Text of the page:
SES 10 telecom satellite fueled and readied for launch on reused rocket
Launch preparations for the SES 10 communications satellite, the first spacecraft to ride a reused Falcon 9 booster to space, are on track for a late March blastoff from Florida, officials said.
The satellite, designed to broadcast video and television services across Latin America, was delivered to Cape Canaveral in January from its factory at Airbus Defense and Space in Toulouse, France.
Since its arrival in Florida, SES 10 has been prepped for liftoff inside a SpaceX clean room a few miles from launch pad 39A, where the mission will blast off aboard a Falcon 9 rocket. Filling of the spacecraft with its supply of hydrazine fuel and nitrogen tetroxide oxidizer was completed Thursday, soon after SpaceXs last flight took off from pad 39A.
Officials said the SES 10 satellite was scheduled to be enclosed this weekend inside the two halves of the Falcon 9s nose cone, a composite fairing measuring 43 feet (13.1 meters) tall and 17 feet (5.2 meters) wide. The fairing protects the SES 10 spacecraft during final launch processing and the initial few minutes of flight through the dense lower atmosphere, then is shed once the rocket reaches space.
The rocket is also ready for final preflight tests after its delivery to Florida from SpaceXs test site in McGregor, Texas. The 15-story booster was cleaned, refurbished and test-fired at the Texas test facility after landing on a barge in the Atlantic Ocean following a space station cargo ship launch on April 8, 2016.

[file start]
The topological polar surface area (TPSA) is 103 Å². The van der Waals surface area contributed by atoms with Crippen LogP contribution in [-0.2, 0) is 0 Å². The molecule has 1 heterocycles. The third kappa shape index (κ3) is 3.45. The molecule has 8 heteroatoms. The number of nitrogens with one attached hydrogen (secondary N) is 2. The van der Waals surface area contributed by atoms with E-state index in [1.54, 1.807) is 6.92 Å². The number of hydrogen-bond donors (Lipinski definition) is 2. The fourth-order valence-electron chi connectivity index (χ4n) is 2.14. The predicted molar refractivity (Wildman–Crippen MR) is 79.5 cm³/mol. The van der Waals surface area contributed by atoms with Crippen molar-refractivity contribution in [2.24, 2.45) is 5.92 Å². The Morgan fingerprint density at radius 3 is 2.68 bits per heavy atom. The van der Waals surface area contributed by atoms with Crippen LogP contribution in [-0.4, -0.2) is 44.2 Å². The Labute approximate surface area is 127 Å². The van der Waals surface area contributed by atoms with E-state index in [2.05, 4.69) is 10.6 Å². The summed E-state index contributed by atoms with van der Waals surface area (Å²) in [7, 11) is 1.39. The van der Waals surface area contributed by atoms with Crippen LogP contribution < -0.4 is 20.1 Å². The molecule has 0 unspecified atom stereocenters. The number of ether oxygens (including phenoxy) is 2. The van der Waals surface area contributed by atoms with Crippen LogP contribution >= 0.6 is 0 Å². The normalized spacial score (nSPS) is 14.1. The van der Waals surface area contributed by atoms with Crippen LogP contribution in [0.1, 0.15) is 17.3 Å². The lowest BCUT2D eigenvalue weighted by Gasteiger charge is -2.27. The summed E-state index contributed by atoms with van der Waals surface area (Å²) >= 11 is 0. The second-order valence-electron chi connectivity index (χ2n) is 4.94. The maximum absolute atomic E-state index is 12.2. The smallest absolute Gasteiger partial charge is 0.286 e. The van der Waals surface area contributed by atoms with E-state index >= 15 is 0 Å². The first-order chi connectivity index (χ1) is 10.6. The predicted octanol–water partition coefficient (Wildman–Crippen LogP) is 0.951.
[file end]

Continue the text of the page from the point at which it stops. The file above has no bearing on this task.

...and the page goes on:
SpaceX president and chief operating officer Gwynne Shotwell said March 8 that the booster took around four months to refurbish after its first flight last April. SpaceX hopes to reduce that turnaround time to two months soon, and eventually to less than a day.
The SES 10 flight will be the first of six previously-flown Falcon rocket boosters SpaceX intends to re-fly this year, Shotwell said.
Two of the boosters reportedly might launch later this year on the first demo flight of SpaceXs Falcon Heavy rocket,
which uses three Falcon rocket cores firing in unison to propel heavy payloads into orbit.
SES, a Luxembourg-based international telecom satellite operator, announced its agreement with SpaceX in August 2016 to send the SES 10 satellite to orbit on a Falcon 9 rocket with a reused first stage. The second stage and fairing are manufactured new.
While SpaceX and SES did not disclose terms of their contract for the SES 10 launch, Shotwell said last year the launch provider was offering a 10 percent discount for customers willing to fly their payloads on reused boosters.
That discount should become steeper on future flights, according to SpaceX officials. The company lists a regular commercial Falcon 9 flight at $62 million.